I have a set of rovers with commercial grade GPS boards (Adafruit Ultimate GPS Breakout). They send their uncorrected data to the central server. There, before recording each position in the database, I need to correct it the best I can, hopefully to a 1-2 meter accuracy. I'm new to this topic and have read a lot of info on sending corrections to the rover's GPS units and have them correct itself. I don't need this, as I'm correcting everyone in a central server location. I imagine, this should be just a matter of adding a small number to every long, lat, and elev reading I've got from the field. But from what I've read so far, no one is doing just this. Is there a simple way to get these corrections and apply them in this simple way? I can set up a base station (another Adafruit Breakout?) that would know it's location and would send it's reading to the server as well. Would it be enough to just get its reading, compare to it's known location, and apply the 3 deltas to corresponding readings from the rovers in the field?

2 Answers 2


Conceptually you can do this, but it might not produce the result that you expect.

The reason is related to where the GPS errors come from. GPS works on multilateration (you might be more familiar with triangulation, think of the same concept but with distance instead of angles, and more than three measurements - at least four, but likely more with the current satellite constellation and receiver technology). So measurements in those distance measurements (called pseudo-range, because they are ranges to the satellite, plus a fixed time error that you're solving for with the fourth measurement) are most of the error (and essentially all of the error that you can correct for). The physics behind the error is mostly from ionospheric delay (because the range is derived from transmission time, but the speed through the ionosphere varies according to how much charge there is; plus some second order effects).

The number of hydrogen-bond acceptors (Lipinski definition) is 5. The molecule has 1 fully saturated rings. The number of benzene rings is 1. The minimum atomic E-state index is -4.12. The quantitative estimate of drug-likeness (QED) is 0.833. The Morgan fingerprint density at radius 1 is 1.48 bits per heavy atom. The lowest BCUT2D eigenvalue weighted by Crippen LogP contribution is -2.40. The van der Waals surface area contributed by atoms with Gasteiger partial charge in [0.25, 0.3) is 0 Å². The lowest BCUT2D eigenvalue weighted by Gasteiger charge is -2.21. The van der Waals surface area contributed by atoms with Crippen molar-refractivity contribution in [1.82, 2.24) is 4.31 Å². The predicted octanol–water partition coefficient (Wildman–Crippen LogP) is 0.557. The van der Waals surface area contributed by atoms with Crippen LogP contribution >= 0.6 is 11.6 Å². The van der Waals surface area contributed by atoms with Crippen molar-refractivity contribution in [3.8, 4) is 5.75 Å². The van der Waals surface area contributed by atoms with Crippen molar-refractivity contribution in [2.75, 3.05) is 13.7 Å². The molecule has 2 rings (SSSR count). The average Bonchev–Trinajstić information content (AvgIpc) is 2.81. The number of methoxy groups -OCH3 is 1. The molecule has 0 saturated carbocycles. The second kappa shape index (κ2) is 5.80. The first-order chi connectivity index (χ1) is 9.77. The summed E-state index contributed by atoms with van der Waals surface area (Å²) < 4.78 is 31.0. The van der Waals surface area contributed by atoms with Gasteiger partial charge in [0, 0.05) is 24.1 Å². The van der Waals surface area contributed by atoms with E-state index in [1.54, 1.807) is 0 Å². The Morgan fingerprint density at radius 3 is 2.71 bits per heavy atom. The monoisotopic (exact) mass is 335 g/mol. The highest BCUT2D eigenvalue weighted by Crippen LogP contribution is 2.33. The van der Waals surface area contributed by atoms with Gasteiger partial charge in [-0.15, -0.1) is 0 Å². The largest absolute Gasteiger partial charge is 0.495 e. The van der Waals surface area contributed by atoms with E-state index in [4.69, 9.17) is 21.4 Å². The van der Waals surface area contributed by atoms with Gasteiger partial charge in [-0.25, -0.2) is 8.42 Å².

So lets say you have some error in the pseudo-range to a particular satellite, and you are trying to correct for that in three locations:

  • your base station, which I'll assume is west of where the satellite is overhead
  • rover 1 (R1), which has the satellite "overhead"
  • rover 2 (R2), which has the satellite well to the east of rover1 (and your base station).

             /  |  \
          /     |     \
       /        |        \
     B          R1        R2                W <-----> E

So at your base station position, you determine you need to apply some correction for the pseudo-range error, and you do it by making a longitude offset (direction of the offset depends on the pseudo-range error, but not important here). That correction is not applicable to R1, and actually goes in the wrong direction for R2 (you're making the error greater).

Hopefully you can now see that you want to apply pseudorange corrections, not position corrections. Those corrections can be done afterwards, but only if you have the original pseudo-range measurements. Or you can send them to the receiver, which is sometimes easier.


If you have a high-accuracy stationary receiver occupying a known position you can use a technique known as Differential GPS to correct the raw pseudo-range information from the rovers before calculating positions.

As @BradHards noted previously, these corrections have to be done on a per-satellite pseudorange basis to improve the resulting position calculation.

There is an open-source package, RTKLIB which can perform the correction calculations for you given the raw pseudorange measurements. There are also a few other open-source projects that can do position calculation if you'd like to really get your hands in it.

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